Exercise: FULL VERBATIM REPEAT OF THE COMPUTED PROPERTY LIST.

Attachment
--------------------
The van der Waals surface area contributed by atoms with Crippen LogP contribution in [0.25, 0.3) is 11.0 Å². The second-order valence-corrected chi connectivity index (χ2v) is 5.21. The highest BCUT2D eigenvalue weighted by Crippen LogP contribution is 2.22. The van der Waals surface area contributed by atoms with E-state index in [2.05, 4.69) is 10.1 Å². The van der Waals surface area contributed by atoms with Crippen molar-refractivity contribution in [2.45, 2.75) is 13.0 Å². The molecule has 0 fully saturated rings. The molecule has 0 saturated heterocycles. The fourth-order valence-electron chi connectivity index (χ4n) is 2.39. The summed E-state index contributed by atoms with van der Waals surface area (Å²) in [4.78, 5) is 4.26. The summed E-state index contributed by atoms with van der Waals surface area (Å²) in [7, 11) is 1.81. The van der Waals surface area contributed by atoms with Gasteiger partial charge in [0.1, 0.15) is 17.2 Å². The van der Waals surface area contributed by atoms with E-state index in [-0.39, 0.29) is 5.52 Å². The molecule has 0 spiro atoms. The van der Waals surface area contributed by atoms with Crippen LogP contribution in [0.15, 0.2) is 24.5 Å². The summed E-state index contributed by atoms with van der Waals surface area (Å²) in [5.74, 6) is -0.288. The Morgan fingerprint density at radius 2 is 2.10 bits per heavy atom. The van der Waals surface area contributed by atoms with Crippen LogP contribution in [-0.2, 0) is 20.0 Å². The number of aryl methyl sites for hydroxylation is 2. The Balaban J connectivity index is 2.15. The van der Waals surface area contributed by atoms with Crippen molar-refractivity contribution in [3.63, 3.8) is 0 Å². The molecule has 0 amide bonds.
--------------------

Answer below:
The van der Waals surface area contributed by atoms with Crippen LogP contribution in [0.25, 0.3) is 11.0 Å². The second-order valence-corrected chi connectivity index (χ2v) is 5.21. The highest BCUT2D eigenvalue weighted by Crippen LogP contribution is 2.22. The van der Waals surface area contributed by atoms with E-state index in [2.05, 4.69) is 10.1 Å². The van der Waals surface area contributed by atoms with Crippen molar-refractivity contribution in [2.45, 2.75) is 13.0 Å². The molecule has 0 fully saturated rings. The molecule has 0 saturated heterocycles. The fourth-order valence-electron chi connectivity index (χ4n) is 2.39. The summed E-state index contributed by atoms with van der Waals surface area (Å²) in [4.78, 5) is 4.26. The summed E-state index contributed by atoms with van der Waals surface area (Å²) in [7, 11) is 1.81. The van der Waals surface area contributed by atoms with Gasteiger partial charge in [0.1, 0.15) is 17.2 Å². The van der Waals surface area contributed by atoms with E-state index in [-0.39, 0.29) is 5.52 Å². The molecule has 0 spiro atoms. The van der Waals surface area contributed by atoms with Crippen LogP contribution in [0.15, 0.2) is 24.5 Å². The summed E-state index contributed by atoms with van der Waals surface area (Å²) in [5.74, 6) is -0.288. The Morgan fingerprint density at radius 2 is 2.10 bits per heavy atom. The van der Waals surface area contributed by atoms with Crippen LogP contribution in [-0.2, 0) is 20.0 Å². The number of aryl methyl sites for hydroxylation is 2. The Balaban J connectivity index is 2.15. The van der Waals surface area contributed by atoms with Crippen molar-refractivity contribution in [3.63, 3.8) is 0 Å². The molecule has 0 amide bonds.